Monday, April 20, 2020

Dell agrees that BIOS is the next malware battleground

So, anyway, I recently heard that Dell had released a BIOS testing tool, so I grabbed it and ran it over my trusty Dell Optiplex 7070. The tool was pretty hard to find, but I did find it, and installed it, and it ran, and it pronounced that my BIOS was fine.

That was cool, and expected, but there were a couple of shortcomings.

The first was that it did not tell me that there was an Intel Management Engine upgrade, marked as urgent, and also a BIOS upgrade marked as urgent, which, as a Dell product, I would have thought it should have known about, and told me.

The second was that it doesn't see the sort of things that we see, such as components that seem to have similar functionality to the so-called Lenovo rootkit of 2015.

This makes sense, as this functionality is in there by design, but, in my opinion, is a desirable target for the Bad Guys(tm)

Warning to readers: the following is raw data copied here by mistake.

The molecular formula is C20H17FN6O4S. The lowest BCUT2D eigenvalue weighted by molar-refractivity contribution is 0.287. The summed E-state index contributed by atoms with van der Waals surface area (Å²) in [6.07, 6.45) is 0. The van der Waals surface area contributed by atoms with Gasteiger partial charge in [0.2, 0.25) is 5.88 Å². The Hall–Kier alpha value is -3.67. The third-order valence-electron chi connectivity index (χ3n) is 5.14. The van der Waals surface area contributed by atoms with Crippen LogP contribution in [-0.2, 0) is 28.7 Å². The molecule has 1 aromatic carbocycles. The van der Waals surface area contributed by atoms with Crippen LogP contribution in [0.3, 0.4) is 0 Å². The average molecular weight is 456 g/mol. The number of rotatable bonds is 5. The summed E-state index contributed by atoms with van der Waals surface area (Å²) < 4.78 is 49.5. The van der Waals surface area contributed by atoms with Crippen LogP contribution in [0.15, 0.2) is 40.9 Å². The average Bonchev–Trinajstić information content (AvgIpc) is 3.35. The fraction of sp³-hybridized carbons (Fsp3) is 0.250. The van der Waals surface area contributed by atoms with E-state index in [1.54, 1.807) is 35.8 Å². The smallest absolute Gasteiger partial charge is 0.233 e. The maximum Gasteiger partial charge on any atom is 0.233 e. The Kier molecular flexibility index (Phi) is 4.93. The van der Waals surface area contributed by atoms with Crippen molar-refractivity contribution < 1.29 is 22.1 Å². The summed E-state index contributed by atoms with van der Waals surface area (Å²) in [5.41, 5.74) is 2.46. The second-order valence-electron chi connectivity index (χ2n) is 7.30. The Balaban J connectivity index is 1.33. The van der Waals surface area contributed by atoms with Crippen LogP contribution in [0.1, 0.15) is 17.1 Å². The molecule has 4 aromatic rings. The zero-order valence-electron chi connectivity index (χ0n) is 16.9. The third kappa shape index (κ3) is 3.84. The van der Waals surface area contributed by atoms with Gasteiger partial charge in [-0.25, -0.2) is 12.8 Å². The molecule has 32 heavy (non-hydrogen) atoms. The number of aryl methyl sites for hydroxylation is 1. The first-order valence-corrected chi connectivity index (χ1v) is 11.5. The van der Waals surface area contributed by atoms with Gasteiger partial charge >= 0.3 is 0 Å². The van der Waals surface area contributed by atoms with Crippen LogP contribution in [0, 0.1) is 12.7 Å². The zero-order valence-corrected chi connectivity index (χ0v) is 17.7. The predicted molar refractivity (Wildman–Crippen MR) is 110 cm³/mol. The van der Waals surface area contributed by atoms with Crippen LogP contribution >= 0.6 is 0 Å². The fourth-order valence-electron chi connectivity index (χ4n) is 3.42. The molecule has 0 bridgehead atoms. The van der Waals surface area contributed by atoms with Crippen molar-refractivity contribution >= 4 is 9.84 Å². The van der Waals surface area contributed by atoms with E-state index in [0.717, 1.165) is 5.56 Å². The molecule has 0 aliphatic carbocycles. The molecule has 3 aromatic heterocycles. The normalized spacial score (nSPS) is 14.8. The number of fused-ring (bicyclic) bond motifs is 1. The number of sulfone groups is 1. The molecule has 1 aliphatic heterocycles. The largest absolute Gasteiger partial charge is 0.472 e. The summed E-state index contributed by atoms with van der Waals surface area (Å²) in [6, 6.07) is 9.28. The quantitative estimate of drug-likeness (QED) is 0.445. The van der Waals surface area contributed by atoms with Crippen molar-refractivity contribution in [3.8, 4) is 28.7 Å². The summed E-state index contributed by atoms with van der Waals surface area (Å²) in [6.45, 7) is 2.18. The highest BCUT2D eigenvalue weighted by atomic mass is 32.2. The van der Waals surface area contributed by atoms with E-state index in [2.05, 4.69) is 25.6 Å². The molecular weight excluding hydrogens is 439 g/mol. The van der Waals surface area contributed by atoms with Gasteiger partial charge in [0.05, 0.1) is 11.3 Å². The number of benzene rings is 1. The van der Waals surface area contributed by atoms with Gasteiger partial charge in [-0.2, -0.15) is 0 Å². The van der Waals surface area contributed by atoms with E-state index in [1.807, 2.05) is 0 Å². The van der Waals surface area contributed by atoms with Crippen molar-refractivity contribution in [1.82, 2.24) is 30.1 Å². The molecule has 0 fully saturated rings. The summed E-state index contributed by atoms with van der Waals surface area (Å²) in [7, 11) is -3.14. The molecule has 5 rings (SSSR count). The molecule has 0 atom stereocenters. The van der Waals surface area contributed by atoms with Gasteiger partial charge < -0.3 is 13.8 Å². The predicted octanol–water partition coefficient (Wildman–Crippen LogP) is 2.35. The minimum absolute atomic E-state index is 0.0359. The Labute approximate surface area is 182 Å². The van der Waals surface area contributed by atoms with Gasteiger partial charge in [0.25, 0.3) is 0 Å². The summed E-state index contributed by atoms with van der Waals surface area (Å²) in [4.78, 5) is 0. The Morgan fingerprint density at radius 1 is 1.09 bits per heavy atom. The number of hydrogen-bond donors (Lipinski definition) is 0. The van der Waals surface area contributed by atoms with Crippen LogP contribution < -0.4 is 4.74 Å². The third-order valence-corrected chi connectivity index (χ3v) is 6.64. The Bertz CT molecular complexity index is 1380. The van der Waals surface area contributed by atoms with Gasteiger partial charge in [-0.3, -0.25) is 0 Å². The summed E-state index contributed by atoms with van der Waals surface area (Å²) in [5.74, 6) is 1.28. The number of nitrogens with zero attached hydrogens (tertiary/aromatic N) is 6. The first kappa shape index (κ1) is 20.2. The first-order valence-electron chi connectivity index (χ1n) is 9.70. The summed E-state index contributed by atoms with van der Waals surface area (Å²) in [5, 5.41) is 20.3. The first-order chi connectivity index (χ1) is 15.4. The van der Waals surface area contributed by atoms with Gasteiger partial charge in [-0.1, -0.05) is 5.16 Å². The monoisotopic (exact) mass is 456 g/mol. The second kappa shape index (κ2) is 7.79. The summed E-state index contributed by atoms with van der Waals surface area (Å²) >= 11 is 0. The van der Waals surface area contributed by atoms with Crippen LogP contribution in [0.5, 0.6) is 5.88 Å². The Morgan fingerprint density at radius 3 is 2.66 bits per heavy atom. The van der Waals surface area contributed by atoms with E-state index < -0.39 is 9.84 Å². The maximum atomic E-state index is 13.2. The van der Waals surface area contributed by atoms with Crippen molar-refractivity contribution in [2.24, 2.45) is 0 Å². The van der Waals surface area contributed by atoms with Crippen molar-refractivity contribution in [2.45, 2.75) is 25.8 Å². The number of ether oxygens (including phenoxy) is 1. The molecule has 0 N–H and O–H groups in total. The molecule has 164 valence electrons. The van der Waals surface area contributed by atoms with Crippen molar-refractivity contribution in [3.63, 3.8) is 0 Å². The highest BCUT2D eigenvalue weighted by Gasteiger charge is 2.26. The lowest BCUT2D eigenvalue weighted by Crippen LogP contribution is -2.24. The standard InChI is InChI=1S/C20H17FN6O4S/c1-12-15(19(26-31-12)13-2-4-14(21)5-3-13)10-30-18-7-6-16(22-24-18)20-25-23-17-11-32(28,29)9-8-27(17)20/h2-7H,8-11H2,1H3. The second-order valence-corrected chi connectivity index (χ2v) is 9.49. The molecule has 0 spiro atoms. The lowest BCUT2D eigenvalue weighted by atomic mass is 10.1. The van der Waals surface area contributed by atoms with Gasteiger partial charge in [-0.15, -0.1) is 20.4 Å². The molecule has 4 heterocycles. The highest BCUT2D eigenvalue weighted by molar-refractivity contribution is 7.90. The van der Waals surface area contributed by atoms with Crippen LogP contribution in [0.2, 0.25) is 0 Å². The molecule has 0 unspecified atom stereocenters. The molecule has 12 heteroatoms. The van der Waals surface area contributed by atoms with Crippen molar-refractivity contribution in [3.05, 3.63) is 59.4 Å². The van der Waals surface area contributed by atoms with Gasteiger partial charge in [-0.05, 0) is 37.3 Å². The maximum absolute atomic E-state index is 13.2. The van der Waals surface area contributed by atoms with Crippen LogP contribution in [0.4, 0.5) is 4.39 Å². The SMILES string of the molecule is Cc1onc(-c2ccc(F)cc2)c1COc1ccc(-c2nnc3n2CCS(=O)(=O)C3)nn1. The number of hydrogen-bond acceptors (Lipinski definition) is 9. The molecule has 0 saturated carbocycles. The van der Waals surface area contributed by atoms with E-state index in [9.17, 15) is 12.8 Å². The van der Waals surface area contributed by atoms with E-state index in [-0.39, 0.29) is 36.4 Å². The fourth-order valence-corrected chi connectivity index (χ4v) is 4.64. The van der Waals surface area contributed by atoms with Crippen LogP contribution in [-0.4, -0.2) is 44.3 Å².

All security pros know that security and functionality tend to exist in an inverse relationship, which is to say that the more functional you make something, the less secure it tends to be.

We think people need to know what (and who) is in their firmware.

To me, the most important aspect of this tool is simply the fact that Dell is acknowledging that the BIOS is the next malware battleground. While poking around for the tool, I also found this report, with the title, "BIOS Security - The Next Frontier For Endpoint Protection".

Folks, all organizations need to start paying attention to what's in their firmware, because it's going to take time to fix.

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